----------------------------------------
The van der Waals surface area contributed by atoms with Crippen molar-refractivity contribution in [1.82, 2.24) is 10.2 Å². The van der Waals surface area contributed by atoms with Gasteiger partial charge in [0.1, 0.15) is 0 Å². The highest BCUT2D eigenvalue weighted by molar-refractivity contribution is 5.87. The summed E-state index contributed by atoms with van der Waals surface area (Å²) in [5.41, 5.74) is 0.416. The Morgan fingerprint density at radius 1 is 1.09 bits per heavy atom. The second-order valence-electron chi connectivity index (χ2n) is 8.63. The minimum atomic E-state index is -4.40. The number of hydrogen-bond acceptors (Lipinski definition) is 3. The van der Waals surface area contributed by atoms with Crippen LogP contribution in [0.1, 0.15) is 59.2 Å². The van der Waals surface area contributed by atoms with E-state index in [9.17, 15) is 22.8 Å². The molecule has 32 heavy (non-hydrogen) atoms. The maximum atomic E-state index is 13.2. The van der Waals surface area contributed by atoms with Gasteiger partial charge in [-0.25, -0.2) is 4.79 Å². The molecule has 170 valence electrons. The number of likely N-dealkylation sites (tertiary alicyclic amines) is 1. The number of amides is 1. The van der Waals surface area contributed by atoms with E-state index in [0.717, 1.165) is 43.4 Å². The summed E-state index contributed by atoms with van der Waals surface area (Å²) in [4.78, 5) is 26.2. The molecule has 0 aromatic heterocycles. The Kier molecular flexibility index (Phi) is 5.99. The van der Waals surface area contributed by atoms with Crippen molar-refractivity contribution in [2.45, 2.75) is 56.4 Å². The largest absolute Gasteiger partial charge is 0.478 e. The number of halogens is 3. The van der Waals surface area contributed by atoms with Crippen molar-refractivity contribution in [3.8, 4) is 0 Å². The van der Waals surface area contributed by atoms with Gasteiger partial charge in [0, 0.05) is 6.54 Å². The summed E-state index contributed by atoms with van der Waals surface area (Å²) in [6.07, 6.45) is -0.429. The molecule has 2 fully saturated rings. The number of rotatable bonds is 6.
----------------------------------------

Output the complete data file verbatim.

The van der Waals surface area contributed by atoms with Crippen molar-refractivity contribution in [1.82, 2.24) is 10.2 Å². The van der Waals surface area contributed by atoms with Gasteiger partial charge in [0.1, 0.15) is 0 Å². The highest BCUT2D eigenvalue weighted by molar-refractivity contribution is 5.87. The summed E-state index contributed by atoms with van der Waals surface area (Å²) in [5.41, 5.74) is 0.416. The Morgan fingerprint density at radius 1 is 1.09 bits per heavy atom. The second-order valence-electron chi connectivity index (χ2n) is 8.63. The minimum atomic E-state index is -4.40. The number of hydrogen-bond acceptors (Lipinski definition) is 3. The van der Waals surface area contributed by atoms with Crippen LogP contribution in [0.1, 0.15) is 59.2 Å². The van der Waals surface area contributed by atoms with E-state index in [9.17, 15) is 22.8 Å². The molecule has 32 heavy (non-hydrogen) atoms. The maximum atomic E-state index is 13.2. The van der Waals surface area contributed by atoms with Gasteiger partial charge in [-0.25, -0.2) is 4.79 Å². The molecule has 170 valence electrons. The number of likely N-dealkylation sites (tertiary alicyclic amines) is 1. The number of amides is 1. The van der Waals surface area contributed by atoms with E-state index in [0.717, 1.165) is 43.4 Å². The summed E-state index contributed by atoms with van der Waals surface area (Å²) in [4.78, 5) is 26.2. The molecule has 0 aromatic heterocycles. The Kier molecular flexibility index (Phi) is 5.99. The van der Waals surface area contributed by atoms with Crippen molar-refractivity contribution in [2.45, 2.75) is 56.4 Å². The largest absolute Gasteiger partial charge is 0.478 e. The number of halogens is 3. The van der Waals surface area contributed by atoms with Crippen molar-refractivity contribution in [3.8, 4) is 0 Å². The van der Waals surface area contributed by atoms with Gasteiger partial charge in [0, 0.05) is 6.54 Å². The summed E-state index contributed by atoms with van der Waals surface area (Å²) in [6.07, 6.45) is -0.429. The molecule has 2 fully saturated rings. The number of rotatable bonds is 6.